Leaders of the Venezuelan opposition have blamed President Nicolas Maduro's regime of causing the Bolivar to devalue to unprecedented levels against the U.S. dollar. According to data provided by the currency tracking website DolarToday, the Venezuelan Bolivar fell this week to an all-time low against the U.S. dollar in the black market.
DollarToday data provided on Tuesday shows 3,684 Bolívares are worth one US dollar in the black market. The Bolivar has depreciated about 60% in November -- an unprecedented amount even by the crisis-stricken Venezuelan country.
DolarToday is run by Gustavo Diaz, a 60-year-old Home Depot employee based in Alabama. He polls black market currency dealers in Caracas to arrive at his black-market rate. He also polls currency dealers in Colombia's Cucuta border city, where on Tuesday the Bolivar is trading against the Colombian peso at a rate equivalent to 3,435.29 to the U.S. dollar.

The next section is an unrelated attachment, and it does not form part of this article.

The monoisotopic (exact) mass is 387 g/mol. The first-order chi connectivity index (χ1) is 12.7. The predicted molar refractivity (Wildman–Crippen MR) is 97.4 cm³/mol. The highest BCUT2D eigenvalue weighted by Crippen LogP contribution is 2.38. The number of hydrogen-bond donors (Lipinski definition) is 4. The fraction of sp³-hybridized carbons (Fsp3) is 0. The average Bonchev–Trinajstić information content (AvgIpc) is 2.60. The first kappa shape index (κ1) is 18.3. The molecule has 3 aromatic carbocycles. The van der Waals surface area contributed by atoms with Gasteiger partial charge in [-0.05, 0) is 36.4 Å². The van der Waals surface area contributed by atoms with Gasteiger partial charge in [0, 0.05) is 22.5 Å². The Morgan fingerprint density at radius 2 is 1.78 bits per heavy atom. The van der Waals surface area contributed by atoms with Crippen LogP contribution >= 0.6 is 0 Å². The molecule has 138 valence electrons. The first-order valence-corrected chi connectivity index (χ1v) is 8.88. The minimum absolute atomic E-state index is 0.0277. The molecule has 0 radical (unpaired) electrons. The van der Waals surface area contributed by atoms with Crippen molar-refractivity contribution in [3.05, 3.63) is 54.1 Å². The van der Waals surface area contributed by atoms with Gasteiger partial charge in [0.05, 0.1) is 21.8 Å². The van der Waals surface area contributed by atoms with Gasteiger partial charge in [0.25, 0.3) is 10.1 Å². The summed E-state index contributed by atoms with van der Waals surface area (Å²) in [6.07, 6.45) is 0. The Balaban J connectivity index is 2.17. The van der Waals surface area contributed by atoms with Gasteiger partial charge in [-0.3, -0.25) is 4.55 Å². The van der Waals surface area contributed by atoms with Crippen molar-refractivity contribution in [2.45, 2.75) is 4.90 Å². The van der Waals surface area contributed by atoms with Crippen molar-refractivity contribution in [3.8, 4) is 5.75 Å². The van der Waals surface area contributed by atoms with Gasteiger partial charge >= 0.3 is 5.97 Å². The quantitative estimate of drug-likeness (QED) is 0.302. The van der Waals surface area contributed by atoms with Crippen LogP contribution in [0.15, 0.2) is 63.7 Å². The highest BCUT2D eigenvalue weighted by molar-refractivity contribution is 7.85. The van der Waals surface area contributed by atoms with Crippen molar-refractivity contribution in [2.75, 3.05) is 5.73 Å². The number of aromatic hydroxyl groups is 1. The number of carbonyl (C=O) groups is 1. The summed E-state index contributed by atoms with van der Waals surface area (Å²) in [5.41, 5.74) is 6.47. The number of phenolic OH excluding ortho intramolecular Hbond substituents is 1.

Venezuela is facing an economic crisis in which basic goods such as food, medicine and toiletries are in short supply or unavailable. Goods are also unaffordable due to record-high inflation.
The Venezuelan opposition has long-blamed the regime of President Nicolas Maduro of exacerbating Venezuela's problems through corruption and inefficiency.
Inflation galloping, the Bolivar melts, unrest worsens and the government rectifies nothing, Henry Ramos Allup, president of Venezuela's opposition-controlled National Assembly legislature, said in a statement on Tuesday.
The currency exchange disaster in the country is the sole responsibility of the narco and corrupt government of Maduro! All else are pure excuses! Henrique Capriles Radonski, governor of Venezuela's Miranda state and a key opposition leader, said in a statement on Monday.